The Association of School and College Leaders, the National Association of Head Teachers, the National Education Union, UCAC, and Voice, said teachers’ pay levels have fallen behind that of other graduate professions.
Ahead of the Autumn Budget unions have written to the Education Secretary Justine Greening detailing the need for the pay increase. Teachers pay is lagging significantly behind most other graduate professions which has led to a schools facing a recruitment and retention crisis. In a strong labour market with increasing opportunities for graduates teachers’ pay is no longer competitive.
The letter said: “After seven years of real terms cuts in the value of pay due to the Government’s public sector pay policy, we believe that a significant pay increase is now required for all teachers and school leaders.
“The situation is now so critical that it requires firm and decisive action. In order to support and secure recruitment and retention, teachers’ pay levels must be restored at least to the levels that existed before the start of pay restraint in 2010.
“We believe that teachers must be given an immediate pay rise of 5 per cent in 2018 as a step towards this.
“It is absolutely essential that all pay rises, including any increases in costs, are fully met by additional Government funding given the reality that 88% of schools in England and all maintained schools in Wales currently face further real terms cuts over the life of this Parliament.”
Teacher supply is spiralling out of control, workload is increasing, government politics are making day to day teaching difficult and constant budget cuts means and teachers are being driven out of the profession before they’ve even had a chance to build a career.
Recently, a Newly Qualified Teacher quit teaching after just one term. Eddie Ledsham, from Wallasey found himself crying due to the pressure of impossible hours and unrealistic targets. There was only one class in the year group, which meant that Eddie said he was planning every lesson himself, rather than splitting it between other teachers in the year like some schools.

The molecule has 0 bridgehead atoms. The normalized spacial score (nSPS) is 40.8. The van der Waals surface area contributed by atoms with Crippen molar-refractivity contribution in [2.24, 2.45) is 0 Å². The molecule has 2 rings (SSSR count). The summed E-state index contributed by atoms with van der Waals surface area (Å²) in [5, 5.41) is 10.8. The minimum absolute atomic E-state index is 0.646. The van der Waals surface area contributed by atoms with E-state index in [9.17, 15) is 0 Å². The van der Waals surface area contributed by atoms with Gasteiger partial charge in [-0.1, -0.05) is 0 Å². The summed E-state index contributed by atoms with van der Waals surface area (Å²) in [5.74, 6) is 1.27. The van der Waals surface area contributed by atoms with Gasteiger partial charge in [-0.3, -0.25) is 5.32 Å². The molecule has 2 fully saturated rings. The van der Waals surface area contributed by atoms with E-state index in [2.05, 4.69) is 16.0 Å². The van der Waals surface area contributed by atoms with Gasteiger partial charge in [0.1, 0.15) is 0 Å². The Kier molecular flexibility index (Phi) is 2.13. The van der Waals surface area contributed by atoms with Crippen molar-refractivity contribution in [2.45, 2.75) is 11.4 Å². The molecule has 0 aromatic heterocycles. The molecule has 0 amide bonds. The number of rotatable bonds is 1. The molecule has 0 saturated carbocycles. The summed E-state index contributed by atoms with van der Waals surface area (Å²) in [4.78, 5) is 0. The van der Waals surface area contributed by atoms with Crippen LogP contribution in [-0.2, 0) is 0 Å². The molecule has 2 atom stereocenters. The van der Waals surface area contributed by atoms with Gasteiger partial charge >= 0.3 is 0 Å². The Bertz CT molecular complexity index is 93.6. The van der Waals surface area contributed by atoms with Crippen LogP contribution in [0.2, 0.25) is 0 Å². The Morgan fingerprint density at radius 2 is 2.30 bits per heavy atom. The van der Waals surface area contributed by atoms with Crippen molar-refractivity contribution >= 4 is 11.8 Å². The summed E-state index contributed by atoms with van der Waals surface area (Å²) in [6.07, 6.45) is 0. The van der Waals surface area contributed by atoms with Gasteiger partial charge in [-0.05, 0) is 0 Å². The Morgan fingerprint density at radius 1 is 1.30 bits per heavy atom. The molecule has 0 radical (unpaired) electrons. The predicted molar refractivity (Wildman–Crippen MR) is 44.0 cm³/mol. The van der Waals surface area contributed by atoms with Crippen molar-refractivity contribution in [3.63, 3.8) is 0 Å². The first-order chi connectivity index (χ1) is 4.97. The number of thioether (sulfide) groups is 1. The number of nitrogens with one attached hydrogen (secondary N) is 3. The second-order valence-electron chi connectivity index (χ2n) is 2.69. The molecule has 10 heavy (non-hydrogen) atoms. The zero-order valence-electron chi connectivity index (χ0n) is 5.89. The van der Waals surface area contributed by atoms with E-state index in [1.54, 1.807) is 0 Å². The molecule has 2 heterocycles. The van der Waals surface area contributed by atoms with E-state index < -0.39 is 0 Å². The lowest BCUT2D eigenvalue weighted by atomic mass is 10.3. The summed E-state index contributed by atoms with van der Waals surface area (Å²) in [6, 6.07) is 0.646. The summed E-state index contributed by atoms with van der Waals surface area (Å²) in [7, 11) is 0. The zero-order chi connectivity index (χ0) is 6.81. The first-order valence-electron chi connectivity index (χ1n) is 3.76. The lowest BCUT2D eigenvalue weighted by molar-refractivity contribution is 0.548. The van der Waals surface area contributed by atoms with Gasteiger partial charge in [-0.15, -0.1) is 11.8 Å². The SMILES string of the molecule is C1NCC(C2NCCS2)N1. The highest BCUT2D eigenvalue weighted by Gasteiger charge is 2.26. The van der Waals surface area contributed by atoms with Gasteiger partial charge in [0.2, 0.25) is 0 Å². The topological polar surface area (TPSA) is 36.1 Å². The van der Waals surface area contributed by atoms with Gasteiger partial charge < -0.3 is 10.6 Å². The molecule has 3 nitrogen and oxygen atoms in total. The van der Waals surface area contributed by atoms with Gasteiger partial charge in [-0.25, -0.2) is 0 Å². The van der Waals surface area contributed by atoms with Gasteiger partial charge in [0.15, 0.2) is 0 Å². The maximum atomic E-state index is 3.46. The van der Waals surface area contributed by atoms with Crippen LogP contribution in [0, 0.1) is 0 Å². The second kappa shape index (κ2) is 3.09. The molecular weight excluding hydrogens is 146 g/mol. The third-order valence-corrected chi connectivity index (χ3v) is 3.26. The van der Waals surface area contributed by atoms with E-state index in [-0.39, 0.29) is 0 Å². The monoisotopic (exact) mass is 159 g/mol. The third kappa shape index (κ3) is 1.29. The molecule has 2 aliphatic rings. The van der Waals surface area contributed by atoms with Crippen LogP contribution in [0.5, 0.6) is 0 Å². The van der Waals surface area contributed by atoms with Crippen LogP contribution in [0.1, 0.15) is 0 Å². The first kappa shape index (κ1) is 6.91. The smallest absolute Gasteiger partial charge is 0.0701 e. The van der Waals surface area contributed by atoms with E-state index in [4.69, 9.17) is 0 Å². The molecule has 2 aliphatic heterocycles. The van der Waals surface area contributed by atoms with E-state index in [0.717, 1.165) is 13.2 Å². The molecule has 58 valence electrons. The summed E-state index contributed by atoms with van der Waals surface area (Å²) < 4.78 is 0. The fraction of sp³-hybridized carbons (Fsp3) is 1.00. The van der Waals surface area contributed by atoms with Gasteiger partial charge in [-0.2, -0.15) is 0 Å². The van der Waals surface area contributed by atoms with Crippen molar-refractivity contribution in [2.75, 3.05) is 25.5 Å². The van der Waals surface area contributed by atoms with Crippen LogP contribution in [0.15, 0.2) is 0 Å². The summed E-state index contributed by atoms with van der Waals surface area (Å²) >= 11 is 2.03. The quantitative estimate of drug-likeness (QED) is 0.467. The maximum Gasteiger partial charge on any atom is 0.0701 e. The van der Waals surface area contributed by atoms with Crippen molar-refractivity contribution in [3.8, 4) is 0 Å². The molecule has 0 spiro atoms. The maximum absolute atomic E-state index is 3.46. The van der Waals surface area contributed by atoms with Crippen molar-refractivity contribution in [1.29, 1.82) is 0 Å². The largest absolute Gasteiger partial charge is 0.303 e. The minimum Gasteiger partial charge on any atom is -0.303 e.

Although Eddie was taught on his university course how to plan lessons, he said they were impractical for the job. Each lesson plan had to be 3 pages of A4 long and Eddie had to write seven lessons a day, five days a week – that’s a huge amount of pressure on anyone let alone an NQT.
Eddie would get up at 5.30am to do marking or planning and then do more planning in his classroom before the day started. Generally he would be the last to leave school and wouldn’t get home until at least 6.30pm.
Rather than socialising with teachers at lunch, he found himself back in the classroom catching up on work.
Describing his isolation at the job, he said: “Most of the teachers at the school would only speak to me to inform me I’d done something wrong and, if I did something right, it usually went unnoticed.”
Click play to the video (source: The Liverpool Echo, Daily Main and YouTube).
Earlier this year teachers hopes for a rise in wages were slightly encouraged when the government approved an additional 1 per cent pay rise in areas that faced the highest skills shortages.
The news was welcomed by unions and teachers but said the government would have to provide extra funding to support teacher pay rises, otherwise money would be taken from elsewhere in schools’ already over-stretched budgets.
A Department for Education spokesman said: “It is vital that we have the best people teaching in our schools if we are to raise standards and ensure all pupils can reach their full potential.”
“Over the past four years teachers’ pay has been fundamentally reformed, based on recommendations by an independent School Teachers Review body.”
“We are investing £1.3 billion up to 2020 to attract the best and brightest into teaching, head teachers have greater freedom to offer competitive starting salaries and teachers’ pay is now linked to performance to pay good teachers more.”
Without sufficient teachers, children’s education will suffer. Giving teachers a fair pay rise is a crucial part of solving that problem.
Other public sectors including NHS staff and council employees are also campaigning for the cap on public sector pay to be lifted.
November 7, 2017